This poem is from South Broadway Press’ new anthology, Dwell: Poems About Home.Purchase here.
Lack of a lover Lack of children Lack of pets Lack of flatmates Lack of arguments Starting out petty Lack of partitioned space Lack of visitors Unless they’re invited— Just me In my little house Two room Inner sanctum Where I could be Just me— A living Situation I seem Condemned to & somehow
My family grew corn in the heartland, but I’ve never seen it quite like this:
Angelic, husk-winged, guarding every shard of bone hidden in the soil.
How is it that I didn’t know I had thousands of angels? They were with me all the time.
I remember going out into the fields with my grandpa, crossing into the humid network, stalks sending out messages to each other across droplets of August air.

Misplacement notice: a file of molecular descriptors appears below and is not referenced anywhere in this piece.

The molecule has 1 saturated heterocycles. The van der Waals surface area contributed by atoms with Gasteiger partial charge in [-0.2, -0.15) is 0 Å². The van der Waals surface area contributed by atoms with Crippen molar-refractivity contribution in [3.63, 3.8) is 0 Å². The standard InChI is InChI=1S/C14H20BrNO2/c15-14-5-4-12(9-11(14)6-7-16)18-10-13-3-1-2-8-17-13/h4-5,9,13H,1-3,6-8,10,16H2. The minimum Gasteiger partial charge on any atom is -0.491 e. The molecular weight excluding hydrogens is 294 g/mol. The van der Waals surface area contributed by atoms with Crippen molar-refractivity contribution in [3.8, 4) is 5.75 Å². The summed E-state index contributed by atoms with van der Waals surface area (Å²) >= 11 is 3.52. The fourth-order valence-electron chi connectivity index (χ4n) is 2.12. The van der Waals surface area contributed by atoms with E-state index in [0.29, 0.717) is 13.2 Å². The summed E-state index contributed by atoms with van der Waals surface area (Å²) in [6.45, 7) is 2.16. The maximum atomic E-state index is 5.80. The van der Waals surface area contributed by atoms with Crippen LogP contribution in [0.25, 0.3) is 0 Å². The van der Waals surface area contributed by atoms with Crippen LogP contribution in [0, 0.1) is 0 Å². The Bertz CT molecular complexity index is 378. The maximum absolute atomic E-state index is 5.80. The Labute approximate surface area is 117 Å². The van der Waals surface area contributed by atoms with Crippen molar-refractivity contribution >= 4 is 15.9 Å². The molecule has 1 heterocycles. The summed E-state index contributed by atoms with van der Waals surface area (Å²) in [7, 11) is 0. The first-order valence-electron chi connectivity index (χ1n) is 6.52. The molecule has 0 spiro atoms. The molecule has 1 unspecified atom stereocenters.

I could hear their choir, their low and incandescent hum, the sway of bass clef notes rocking me to sleep in the farmhouse.
Emily Dickenson advised us all to tell the truth slant, and I remember this is what hailstorms taught the fields. The slant truth seemed tragic, in a way, as if nothing stays upright or rooted for long. Not even cornstalks.
Not even families.
Not even farmhouses, burned to the ground long after they’ve become vacant, when the small town fire department needs a fire to practice on.
Something is always missing.
Maybe it’s just a three-hundred-sixty degree view, the ability to see that everything is overflowing,
all the time.
Cortney Collins lives on the Front Range of Colorado with her two beloved feline companions, Pablo (after Neruda) and Lida Rose (after a barbershop quartet song in The Music Man). She is the founder of the pandemic-era virtual poetry open mic, Zoem. Zoem produced an anthology of its poets’ work, Magpies: A Zoem Anthology, of which she is co-editor. Her work has been published by South Broadway Press, 24hr Neon Mag, Amethyst Magazine, Sheila-na-Gig, Back Patio Press, and others. Cortney considers herself a poet secondarily; her first calling is encouraging others’ beautiful words in community.
This poem is from South Broadway Press’ new anthology, Dwell: Poems About Home. Dwell will be available to purchase August 1st, 2022.